Once again we were followed by some mysterious guys on motorbikes. They said they were police, but couldn’t identify themselves. When they were acting suspicious, we called Tania’s aunt who works for the government, and was able to tell the men to stop following us. We were glad they did. Eventually we arrived at a school where we could camp at, without being checked and being told what to do.
From the red clayed villages we continued our climb up the Angolan mountains. My brakes recently lost most power, so going downhill became a bit tricky. Regularly I had to reduce my speed with putting my sandals on the sliding tarmac.
We reached new heights and the beauty of the landscape increased by every meter we climbed. Layers of mountain ridges started to appear on the horizon, as far as the fading air.
A set of giant bold rocks dominated the area, looking a bit odd as of someone misplaced them. In the shadow of these skyscrapers we found a place to camp early, so I could try to fix my brakes, but in trying to do so made the situation irreversible worse.
A fierce rainstorm opened the day for us. A day in which we were not sure about what was going to happen, as so often. My brakes were still powerless. A guy from Fiji gave me the wisdom to use a flip flop between my wheel and the fender, as it was better than nothing.
In the first village I bought a pair of cheap flip flops, and placed one of them on the position. I was able to brake, but the steepness and the frequency of the downhills made the flip flop almost dissolve after 5 km. With a even larger ascend of about 1000 m in front of us, I thought it would be wiser to hitchhike, with reluctant.
With reluctant, because the surrounding was covered with a beauty that I had seldom seen before. And to miss one of the most pleasant moments in tourcycling, going downhill, to be rewarded with free movement on which many effort has been put into.
After a fruitless attempt to find a bike shop to replace my brakes, Tania caught up with me and we continued together. The road was still hilly, but most parts were doable with powerless brakes. I should be able to resolve the matter in the next city 200 km ahead of us.
We passed a beautiful canyon along the way. For the biggest part of the day we were followed by a guy from the police again. One of the new motives was to protect us from the 400 prisoners that escaped and wander around in this area.
The guy followed us all the way to our new campspot, at a charming and old Portuguese farm. We cooked a simple yet tasteful pasta to finish our day.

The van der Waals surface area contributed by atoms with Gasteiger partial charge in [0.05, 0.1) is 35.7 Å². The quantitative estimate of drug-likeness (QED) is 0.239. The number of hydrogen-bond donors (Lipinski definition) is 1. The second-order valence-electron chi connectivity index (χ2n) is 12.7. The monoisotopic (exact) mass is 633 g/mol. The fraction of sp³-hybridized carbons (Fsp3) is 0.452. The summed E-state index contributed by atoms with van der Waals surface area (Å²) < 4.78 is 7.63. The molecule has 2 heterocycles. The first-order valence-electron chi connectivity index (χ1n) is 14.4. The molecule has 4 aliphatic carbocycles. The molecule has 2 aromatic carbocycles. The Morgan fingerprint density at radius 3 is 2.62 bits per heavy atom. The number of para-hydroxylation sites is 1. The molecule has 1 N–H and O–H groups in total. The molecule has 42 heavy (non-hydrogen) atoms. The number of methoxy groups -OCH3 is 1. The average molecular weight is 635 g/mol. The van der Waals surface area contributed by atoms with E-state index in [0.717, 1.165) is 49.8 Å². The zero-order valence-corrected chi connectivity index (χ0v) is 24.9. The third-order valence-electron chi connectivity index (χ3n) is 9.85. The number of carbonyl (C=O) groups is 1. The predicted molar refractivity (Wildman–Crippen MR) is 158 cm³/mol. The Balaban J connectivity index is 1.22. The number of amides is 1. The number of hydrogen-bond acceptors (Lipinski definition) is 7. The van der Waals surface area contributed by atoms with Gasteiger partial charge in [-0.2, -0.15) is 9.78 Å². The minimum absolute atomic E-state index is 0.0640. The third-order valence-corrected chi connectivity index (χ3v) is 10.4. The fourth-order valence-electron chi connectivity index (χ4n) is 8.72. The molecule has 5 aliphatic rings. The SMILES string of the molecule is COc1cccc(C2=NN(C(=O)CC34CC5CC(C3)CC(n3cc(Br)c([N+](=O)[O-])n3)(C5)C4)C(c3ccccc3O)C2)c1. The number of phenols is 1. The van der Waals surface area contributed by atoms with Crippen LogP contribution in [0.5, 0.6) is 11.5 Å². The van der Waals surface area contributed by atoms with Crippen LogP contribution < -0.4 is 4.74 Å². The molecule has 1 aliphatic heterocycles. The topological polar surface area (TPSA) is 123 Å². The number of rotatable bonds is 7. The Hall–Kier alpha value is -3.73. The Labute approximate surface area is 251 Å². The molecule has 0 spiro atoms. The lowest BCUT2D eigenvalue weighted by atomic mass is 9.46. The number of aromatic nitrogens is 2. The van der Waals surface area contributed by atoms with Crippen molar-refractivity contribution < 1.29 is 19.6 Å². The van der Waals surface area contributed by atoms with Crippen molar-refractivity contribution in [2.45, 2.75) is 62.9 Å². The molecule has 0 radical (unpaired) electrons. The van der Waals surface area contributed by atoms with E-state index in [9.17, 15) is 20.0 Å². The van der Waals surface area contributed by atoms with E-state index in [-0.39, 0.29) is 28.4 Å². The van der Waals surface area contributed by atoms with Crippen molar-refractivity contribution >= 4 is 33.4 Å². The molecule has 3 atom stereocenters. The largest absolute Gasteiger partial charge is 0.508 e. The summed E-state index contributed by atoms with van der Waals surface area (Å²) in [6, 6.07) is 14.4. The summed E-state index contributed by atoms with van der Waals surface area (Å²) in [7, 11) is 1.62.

Dozens of caterpillars claimed my bike, big spiders let us dance, larvae were hosted under our tents, several type of flies were ruling the air and an enourmous beetle seemed a bit lost. Our campspot was full with life.
Today’s road seldom showed flat parts, and asked a lot from our physical energy and our legs. In one larger village we were able to refuel our body with rice and chicken. Eyes were glued towards us as we passed the little market, were we got surrounded by curious kids.
The sky turned pink and yellow, as we put up our tents at a roofed building in a small village. Tania’s fuel stove wasn’t working well, but the nearby locals let us use their kitchen, so we could enjoy another delicious pasta.
After yesterday’s long ride, I had a delicious solid sleep. A tasteful cup of coffee was needed to wake my body up and to start pedalling. We packed our bags, said “muito obrigado” to the villagers who allowed us to stay here, and off we were.
The skies are getting more blue, the landscape less green and the climate warmer and dryer. The first part of the day, the road was incredibly steep by times, while during the second part of the day the road was as flat as a pancake.
In the city Lubango we were heading to an acquaintance of Tania. Suddenly our navigation told us to enter a slump. Not knowing what to expect, we did do so. Behind the first layer of steel sheeted houses, we arrived at a villa, where Joao was waiting for us and welcomed us with the Portuguese hospitality.
After an operation of 8 hours, my bike gained back the ability to brake. One hydraulic brake has been refilled and restored, while the other one was beyond repairing and got replaced by a mechanical one.
While the bike got taken care of, I had to visit the immigration office to extend my visa. Today was my last day of my current visa, so I was hoping that they could finish the process the same day. The officers were extremely helpfull and took extra care to make everything allright, and so my visa got extended for another month.
This morning Tania continued, as it is the start of her trip and she doesn’t want to spend too many days resting now already. Despite I find it sad to seperate, I can totally agree with her and I’m pretty sure we will meet in a few days. This is one of the beautiful things about biketouring, we can go when and where we want, without being restricted to others.